angiosarcoma of breast
Breast angiosarcomas are a rare vascular breast malignancy.
As primary tumors of the breast, they account for ~0.04% of all breast cancers and tend to occur in younger women, in their 3 to 4 decades.
Secondary angiosarcoma, related to prior therapy of breast cancer, has an estimated incidence of ~0.09-0.16% and occurs in older women (peak age 6 decade ).
The classic presentation is a painless localized blue or purple color change of the breast skin, with singular or multifocal lesions which may resemble other benign vascular lesions such as angioma or telangiectasis .
Patients may also present with swelling, a sensation of fullness, or rapid breast growth .
The tumors are of endovascular origin. There are two main types:
- primary angiosarcoma of the breast
- secondary angiosarcoma of the breast
- radiation-induced angiosarcoma: can occur following breast irradiation
- lymphedema-associated cutaneous angiosarcoma
Specific location of the tumor varies according to whether it is a primary or secondary lesion:
- primary breast angiosarcoma are thought to arise within the breast parenchyma, with secondary involvement of the skin
- secondary breast angiosarcoma mainly involve the skin, with or without involvement of underlying breast parenchyma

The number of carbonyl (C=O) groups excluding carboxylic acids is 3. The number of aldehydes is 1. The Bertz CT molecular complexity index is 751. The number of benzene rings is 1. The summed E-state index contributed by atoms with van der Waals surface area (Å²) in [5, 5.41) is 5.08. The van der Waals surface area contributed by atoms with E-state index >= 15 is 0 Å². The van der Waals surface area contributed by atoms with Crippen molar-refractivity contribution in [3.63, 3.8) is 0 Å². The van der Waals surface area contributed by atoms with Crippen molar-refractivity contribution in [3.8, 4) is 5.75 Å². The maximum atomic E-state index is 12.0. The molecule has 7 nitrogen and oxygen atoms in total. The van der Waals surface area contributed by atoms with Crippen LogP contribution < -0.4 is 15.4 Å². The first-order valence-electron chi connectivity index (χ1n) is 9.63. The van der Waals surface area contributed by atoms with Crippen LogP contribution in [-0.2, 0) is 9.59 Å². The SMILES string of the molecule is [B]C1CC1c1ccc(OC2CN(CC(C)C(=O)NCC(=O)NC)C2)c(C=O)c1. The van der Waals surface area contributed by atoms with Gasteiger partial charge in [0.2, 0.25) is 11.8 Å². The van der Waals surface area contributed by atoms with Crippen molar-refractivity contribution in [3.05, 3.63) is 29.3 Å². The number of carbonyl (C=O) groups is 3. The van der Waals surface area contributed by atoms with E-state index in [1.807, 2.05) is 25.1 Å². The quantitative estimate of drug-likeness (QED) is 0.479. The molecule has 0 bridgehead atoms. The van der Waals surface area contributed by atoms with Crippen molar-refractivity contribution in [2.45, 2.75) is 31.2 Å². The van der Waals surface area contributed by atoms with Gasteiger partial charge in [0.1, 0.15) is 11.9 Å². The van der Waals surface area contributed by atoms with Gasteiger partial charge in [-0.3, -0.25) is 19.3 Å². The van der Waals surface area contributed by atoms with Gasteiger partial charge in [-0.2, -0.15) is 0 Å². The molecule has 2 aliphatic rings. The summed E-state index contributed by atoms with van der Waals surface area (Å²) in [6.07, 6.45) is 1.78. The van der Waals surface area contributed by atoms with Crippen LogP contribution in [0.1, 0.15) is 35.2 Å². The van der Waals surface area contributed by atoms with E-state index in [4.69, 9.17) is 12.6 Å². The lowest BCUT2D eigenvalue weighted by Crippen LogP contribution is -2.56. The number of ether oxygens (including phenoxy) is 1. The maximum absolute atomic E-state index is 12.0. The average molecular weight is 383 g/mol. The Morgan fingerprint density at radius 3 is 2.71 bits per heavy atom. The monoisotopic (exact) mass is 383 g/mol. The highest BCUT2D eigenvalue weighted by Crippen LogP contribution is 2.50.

- prior breast irradiation: radiation-induced breast angiosarcomas tend to occur after a significant latent period post-radiation (~5 years)
- Stewart-Treves syndrome
Lesions can sometimes be occult on mammography .
A heterogeneous mass is usually seen on MRI. Reported signal characteristics include :
- T1: usually low signal intensity
- T2: usually high signal intensity
- C+ (Gd): low-grade lesions show progressive enhancement whereas high-grade lesions show rapid enhancement and washout
Treatment and prognosis
Angiosarcoma of the breast is an extremely aggressive tumor and is associated with a poor prognosis.
The tumor may be mis-diagnosed on the basis of fine-needle biopsy; thus, core biopsy is mandatory for diagnosis .
Surgical excision with wide margin is the standard of care, typically a mastectomy. Axillary nodal dissection is usually not performed, as the malignancy features haematogenous spread.
Despite aggressive surgery, there is a high local and distant recurrence rate.